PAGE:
Also, I was accepted at Kripalu Yoga Center to train to be a Kripalu yoga teacher. It is a month long course that I am taking in two two week parts starting in November. I can hardly believe I am doing it but it really seems to fit in my life right now as I have the time and energy to focus on things like yoga, art and teaching.

A year ago this week I was flying back to Japan to start a new semester teaching middle school English. It was an amazing experience but I am now basking in the glow of being here, able to do everything art and yoga related that I've been dreaming of. Mikel found an apartment for us so two weeks from this weekend I will be officially moving to Brooklyn. Yay! I have to think of all of these fun things to pull my brain out of my post-opening slump.

Have a great Saturday!!

Thursday, August 13, 2009

I Spy

Here's a little game you can play if you read this and go to my sculpture exhibit that opens tomorrow at Firehouse Gallery. A little art "I spy": If you can find the part of the installation that was made with part of the above sculpture come tell me (or e-mail me) and I will give you a prize. A hint is that it's broken into two parts, each are in a different place in the installation- if you find one of the pieces you can still have the prize but if you find both you are awesome and should enter a Where's Waldo competition.

It's been a bit slow on the blog front as is expected with the sculpture installation extravaganza I've had this week. I had planned to work on Saturday and Sunday and use Tuesday for final touches (the days were chosen for car availability as I am mooching off the 'rents at the moment). It turned out that I needed to mooch a bit more as I worked all day Saturday through Wednesday. I even stayed until 11pm on Tuesday. I was so enthralled and high strung about this piece that I was having vivid dreams of constructing sculptures in my sleep and of my lights within the piece exploding or breaking and me not knowing what to do. Needless to say, now that it is finished I am totally beat to a pulp. I feel like I am in undergrad again with all of the excitement and stress of making a lot of work in a short amount of time. I love it, though. Making work is what I love to do and it's been a total pleasure to be at Burling City Arts for so many days. It is a truly amazing art center. There wasn't even one moment where I wished I was somewhere else. In fact, I often wished I was back in the gallery once I had left because I was so worried about whatever I could find to be worried about. I asked my mom the other morning, "what am I going to do when I have children if I lose sleep over two 2.4 volt light bulbs?" Anyway, I am working on an audio statement that you can call in on your cell phone to listen to when you are at the show. Fancy, eh? The opening is tomorrow from 5-8:00 but I will be going in early to do final lighting and perhaps do last minute glue-gun magic to settle my nerves-- nothing big! I just can't let go...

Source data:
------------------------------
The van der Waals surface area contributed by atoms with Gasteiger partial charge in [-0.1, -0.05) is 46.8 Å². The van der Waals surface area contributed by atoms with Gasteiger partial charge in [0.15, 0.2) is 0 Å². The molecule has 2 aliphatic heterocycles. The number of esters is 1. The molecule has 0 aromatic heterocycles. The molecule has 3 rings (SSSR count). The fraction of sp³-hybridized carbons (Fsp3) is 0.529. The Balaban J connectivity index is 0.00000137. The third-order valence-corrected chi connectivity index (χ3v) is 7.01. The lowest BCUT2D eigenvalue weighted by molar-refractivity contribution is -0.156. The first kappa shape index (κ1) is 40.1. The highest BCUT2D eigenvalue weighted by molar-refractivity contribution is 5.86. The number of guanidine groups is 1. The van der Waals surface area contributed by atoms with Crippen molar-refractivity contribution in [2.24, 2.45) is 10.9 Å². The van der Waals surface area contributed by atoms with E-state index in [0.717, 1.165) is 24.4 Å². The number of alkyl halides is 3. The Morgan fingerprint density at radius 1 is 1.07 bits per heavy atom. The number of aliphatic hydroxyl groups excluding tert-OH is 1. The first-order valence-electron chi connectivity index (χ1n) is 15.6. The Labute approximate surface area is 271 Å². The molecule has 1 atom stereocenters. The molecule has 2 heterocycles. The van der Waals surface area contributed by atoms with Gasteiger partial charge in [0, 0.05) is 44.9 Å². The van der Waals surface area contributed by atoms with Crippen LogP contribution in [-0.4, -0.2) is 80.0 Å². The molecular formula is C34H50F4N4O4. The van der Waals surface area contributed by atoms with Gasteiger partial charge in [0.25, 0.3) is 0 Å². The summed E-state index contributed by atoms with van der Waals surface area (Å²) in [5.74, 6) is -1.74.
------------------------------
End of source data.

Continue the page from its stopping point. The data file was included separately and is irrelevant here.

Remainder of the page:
If you want to know more about the show you can go here:

I wanted to add in that I have checked out most of the other work in the show and it looks awesome. It is really a fresh, inspiring and optimistic show about our "carbon constrained future", a topic that can easily be depressing or dry otherwise. It will be open until October 24th so you have plenty of time to check it out if you miss the opening tomorrow but I would love to see you tomorrow!!

Thursday, August 6, 2009

Many Statements

(these earrings.... hrm. I've been thinking about them a lot lately...)

(Amazing painting I saw this week at Speaking Volumes in Burlington. This artist is really exciting. Check out Greg Mamczak:

**Also, by the way, Speaking Volumes is a magical place full of art books, treasures and records. It also has the only old photobooth in Vermont. Mikel and I had our photo taken. The four shots turned out amazing! Check out the joint!**

As I am preparing to move to Brooklyn at the end of this month my mind and studio are buzzing with a few things:

I am very excited about my upcoming show at Firehouse Gallery. It opens a week from tomorrow on August 14th from 5-8. I have a date with my glue gun and a nice guy named Tyler who will be building me a wall this weekend. This is the first show I have not had to do/build/prepare everything myself. I'm so appreciative of the help and enthusiasm I'm getting from Firehouse folks and really excited to see how the show comes together. There are more than 20 (maybe 24?) artists in the show so it should be a well-rounded dialogue about the changing landscape of Vermont (and really, the whole country!). What a fantastic show to be a part of! If you want more details about this show you can go to

Also, I am looking through all of my stuff. I know I've written this before, but it is truly amazing how much stuff we have aquired. It's not "stuff" so much as art and supplies. I have so many bins of treasures. What to do, what to do.... There is no logic in getting rid of supplies in my opinion because they will be used someday and there always comes a time when I need a green cocktail mermaid, or gold ribbon. There's no reason so buy or find this stuff all over again. The way I work requires a certain minumal amount of bits and pieces around me to play with anyway so it makes sense to keep them. By where? Mostly storage until I have a large enough studio.

I've also been checking out my newer paintings as I find safe places for them and make sure the measurements are correct to be posted online. I can't wait for Mikel to post them on my website! They are so different from my older paintings. I'm very excited about them! I can't wait to get painting in Brooklyn!